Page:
Walking onions, also called Egyptian walking onions, tree onions, winter onions, and perennial onions, are very easy to grow. Unlike an ordinary onion plant, Allium proliferum will produce little bulbs at the top of the plant in the summer. The weight of these marble-sized bulbils will pull the stem down, enabling the bulbils to root and produce a new plant. Although walking onions seem to walk by producing new plants a few inches away, they are not invasive. Continue reading
harvest with one lone flower
I dug up my yellow potato onions and was surprised to find almost 40 bulbs. I first wrote about them in September 2016, when I received the shipment from Southern Exposure Seed Exchange. I planted the original 15 bulbs in the fall in very loose soil, high in organic matter. This spring, green stalks grew so that by summer there was green tubular foliage, similar to scallions. By the end of June, I could see bulbs clustered at soil level, as if emerging from the deep. The green stalks were bent and falling over so that when it was clear that the stalks were dying, I dug up the bulbs in the beginning of July.
Potato onions are a type of multiplier onion called Allium cepa var. aggregatum. They multiply at the base by making more bulbs. They are not as large or as pungent as onions we get at the grocery store. Within the same species are shallots, which also multiply at the base but are milder, can be eaten raw, and are round or bullet shape. The Egyptian walking onion is another type of multiplier onion, a different species called Allium cepa var. proliferum. The difference between potato onions and Egyptian walking onions is that potato onions do not create bulbils at the top. The Egyptian walking onions create bulbs in the ground and bulbils at the top; therefore, are “proliferate.”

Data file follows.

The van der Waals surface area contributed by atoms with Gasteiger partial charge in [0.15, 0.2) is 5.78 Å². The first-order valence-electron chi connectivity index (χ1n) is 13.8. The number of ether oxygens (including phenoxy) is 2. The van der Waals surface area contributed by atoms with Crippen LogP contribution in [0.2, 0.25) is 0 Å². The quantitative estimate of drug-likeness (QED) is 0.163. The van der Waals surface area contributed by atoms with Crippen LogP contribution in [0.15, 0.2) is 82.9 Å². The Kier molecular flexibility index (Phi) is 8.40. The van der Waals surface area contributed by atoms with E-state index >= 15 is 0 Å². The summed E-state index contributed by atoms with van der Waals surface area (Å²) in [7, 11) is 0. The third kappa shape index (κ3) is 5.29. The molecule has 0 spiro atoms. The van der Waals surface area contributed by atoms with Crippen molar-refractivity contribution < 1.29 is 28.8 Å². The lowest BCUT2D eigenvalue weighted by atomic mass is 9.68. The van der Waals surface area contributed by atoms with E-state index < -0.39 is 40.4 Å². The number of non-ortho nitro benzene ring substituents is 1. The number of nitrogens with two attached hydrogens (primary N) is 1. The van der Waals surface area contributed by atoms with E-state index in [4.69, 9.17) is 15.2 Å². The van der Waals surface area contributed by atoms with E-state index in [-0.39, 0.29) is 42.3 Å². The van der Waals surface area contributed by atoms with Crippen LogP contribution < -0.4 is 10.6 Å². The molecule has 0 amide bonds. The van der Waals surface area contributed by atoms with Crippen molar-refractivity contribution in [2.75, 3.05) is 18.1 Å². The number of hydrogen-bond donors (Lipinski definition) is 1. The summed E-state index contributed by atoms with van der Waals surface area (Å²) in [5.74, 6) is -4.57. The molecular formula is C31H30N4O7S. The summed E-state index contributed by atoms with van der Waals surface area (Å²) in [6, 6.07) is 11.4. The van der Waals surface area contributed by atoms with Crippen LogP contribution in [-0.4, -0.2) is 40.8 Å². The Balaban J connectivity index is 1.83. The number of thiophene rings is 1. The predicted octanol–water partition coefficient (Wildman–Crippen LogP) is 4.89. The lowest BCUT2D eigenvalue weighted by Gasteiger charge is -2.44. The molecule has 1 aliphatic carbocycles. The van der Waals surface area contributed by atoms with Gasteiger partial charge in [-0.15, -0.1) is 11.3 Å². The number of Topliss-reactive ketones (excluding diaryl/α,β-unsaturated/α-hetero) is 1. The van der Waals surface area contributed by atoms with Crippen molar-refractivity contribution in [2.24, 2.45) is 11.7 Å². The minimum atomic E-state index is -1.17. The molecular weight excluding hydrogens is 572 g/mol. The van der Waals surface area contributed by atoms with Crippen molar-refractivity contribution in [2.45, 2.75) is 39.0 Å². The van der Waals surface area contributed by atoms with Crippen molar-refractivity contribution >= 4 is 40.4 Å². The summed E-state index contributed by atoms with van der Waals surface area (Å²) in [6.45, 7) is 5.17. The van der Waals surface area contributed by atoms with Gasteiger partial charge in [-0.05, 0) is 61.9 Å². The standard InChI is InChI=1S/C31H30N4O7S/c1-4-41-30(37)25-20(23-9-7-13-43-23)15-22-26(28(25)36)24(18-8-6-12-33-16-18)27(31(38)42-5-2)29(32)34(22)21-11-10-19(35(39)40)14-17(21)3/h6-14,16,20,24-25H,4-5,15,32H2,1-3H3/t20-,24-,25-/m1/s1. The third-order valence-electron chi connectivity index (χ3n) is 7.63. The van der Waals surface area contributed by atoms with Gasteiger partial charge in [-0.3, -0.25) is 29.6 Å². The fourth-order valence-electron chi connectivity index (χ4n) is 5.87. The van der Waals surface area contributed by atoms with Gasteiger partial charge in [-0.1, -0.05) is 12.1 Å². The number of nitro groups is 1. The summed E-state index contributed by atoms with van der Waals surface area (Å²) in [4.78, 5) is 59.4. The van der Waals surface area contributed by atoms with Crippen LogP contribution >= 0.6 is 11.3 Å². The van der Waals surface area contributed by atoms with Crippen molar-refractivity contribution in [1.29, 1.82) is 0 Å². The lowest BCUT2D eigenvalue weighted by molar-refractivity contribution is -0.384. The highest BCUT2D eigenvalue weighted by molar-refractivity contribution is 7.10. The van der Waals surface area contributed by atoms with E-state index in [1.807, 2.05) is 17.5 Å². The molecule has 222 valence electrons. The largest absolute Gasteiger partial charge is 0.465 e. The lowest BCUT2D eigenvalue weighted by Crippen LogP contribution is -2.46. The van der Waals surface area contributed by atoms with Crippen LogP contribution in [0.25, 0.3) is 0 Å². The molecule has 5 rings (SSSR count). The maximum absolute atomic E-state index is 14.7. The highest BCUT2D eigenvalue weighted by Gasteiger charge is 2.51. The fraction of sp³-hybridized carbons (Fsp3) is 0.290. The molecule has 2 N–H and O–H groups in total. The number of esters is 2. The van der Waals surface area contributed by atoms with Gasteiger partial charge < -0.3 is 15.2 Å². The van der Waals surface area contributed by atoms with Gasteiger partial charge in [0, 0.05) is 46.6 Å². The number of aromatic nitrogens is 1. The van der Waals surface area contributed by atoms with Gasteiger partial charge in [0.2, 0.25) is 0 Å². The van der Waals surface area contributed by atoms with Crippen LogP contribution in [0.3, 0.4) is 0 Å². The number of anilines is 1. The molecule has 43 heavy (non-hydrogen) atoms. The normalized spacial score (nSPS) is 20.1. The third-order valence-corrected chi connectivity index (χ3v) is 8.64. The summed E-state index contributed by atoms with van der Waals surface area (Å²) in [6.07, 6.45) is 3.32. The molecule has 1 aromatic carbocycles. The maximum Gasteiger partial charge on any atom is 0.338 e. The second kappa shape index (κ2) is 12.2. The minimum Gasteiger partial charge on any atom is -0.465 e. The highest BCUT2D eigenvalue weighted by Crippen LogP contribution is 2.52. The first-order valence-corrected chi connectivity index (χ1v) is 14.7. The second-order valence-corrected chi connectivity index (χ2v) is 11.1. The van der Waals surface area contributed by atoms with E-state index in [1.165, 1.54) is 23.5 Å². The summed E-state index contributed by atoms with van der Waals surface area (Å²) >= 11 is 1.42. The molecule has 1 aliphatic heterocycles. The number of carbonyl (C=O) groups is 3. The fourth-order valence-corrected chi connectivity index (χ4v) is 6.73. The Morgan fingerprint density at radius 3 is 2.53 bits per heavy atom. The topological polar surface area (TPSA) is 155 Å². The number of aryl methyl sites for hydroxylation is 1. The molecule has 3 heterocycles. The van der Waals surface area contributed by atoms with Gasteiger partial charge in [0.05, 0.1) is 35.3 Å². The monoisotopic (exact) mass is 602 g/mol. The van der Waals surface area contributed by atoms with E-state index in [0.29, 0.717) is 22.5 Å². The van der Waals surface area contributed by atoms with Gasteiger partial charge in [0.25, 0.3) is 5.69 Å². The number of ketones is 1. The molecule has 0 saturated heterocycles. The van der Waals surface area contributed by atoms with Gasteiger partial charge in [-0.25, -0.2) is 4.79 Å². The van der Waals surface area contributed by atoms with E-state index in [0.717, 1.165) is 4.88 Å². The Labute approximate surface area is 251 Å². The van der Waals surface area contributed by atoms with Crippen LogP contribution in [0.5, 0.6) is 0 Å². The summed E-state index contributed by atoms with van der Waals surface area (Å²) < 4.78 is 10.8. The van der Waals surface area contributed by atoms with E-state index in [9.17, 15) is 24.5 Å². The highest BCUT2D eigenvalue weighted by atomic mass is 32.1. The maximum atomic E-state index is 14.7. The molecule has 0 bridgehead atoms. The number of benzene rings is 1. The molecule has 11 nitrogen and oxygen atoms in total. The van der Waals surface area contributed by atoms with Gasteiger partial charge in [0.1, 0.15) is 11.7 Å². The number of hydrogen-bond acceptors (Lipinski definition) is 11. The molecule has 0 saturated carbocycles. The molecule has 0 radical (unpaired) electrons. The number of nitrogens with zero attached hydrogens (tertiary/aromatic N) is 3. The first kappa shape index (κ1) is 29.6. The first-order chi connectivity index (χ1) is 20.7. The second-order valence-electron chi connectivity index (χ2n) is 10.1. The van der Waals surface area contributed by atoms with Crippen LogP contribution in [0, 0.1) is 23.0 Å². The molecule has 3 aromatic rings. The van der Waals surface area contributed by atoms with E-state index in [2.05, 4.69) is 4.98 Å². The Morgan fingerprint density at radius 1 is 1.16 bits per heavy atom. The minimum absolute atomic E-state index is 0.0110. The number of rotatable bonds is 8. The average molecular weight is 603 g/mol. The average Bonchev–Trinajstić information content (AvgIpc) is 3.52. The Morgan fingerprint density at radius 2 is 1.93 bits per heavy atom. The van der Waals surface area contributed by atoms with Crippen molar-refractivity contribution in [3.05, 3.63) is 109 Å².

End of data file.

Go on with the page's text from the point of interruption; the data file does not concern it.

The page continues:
green stalks are down, signaling harvest time
In my Virginia garden, potato onions are planted in the fall, dug up in the summer, cured until fall, and then some are re-planted and some are eaten. Thus they are “perennial” because they will exist in the garden every year. In the 1800’s, they were very popular because they were a constant source of onions, they stored for a long time, and they propagated easily. People just passed them along to neighbors and family. Now they are considered an heirloom. Very few seed catalogs sell them and you probably will not see them in your garden center.
Like other onions, potato onions have to be cured in order to extend their storage time. Bulbs should be in a shaded, warm, dry, well-ventilated area for a few months. I could slice up the large ones now and cook them or just let them cure if I want to use them in the winter. In the fall, I will plant the smaller bulbs and harvest again next year in July. It’s a perennial cycle but I am looking forward to sliced yellow potato onions in butter and parsley over broiled trout, with green beans on the side.
bulbil on walking onion pulling stem down
You can grow walking onions, also called Egyptian walking onions, tree onions, winter onions, and perennial onions. Unlike an ordinary onion plant, Allium proliferum will produce little bulbs at the top of the plant in the summer. The weight of these marble-sized bulbils will pull the stem down, enabling the bulbils to root and produce a new plant. Although walking onions seem to walk by producing new plants a few inches away, they are not invasive.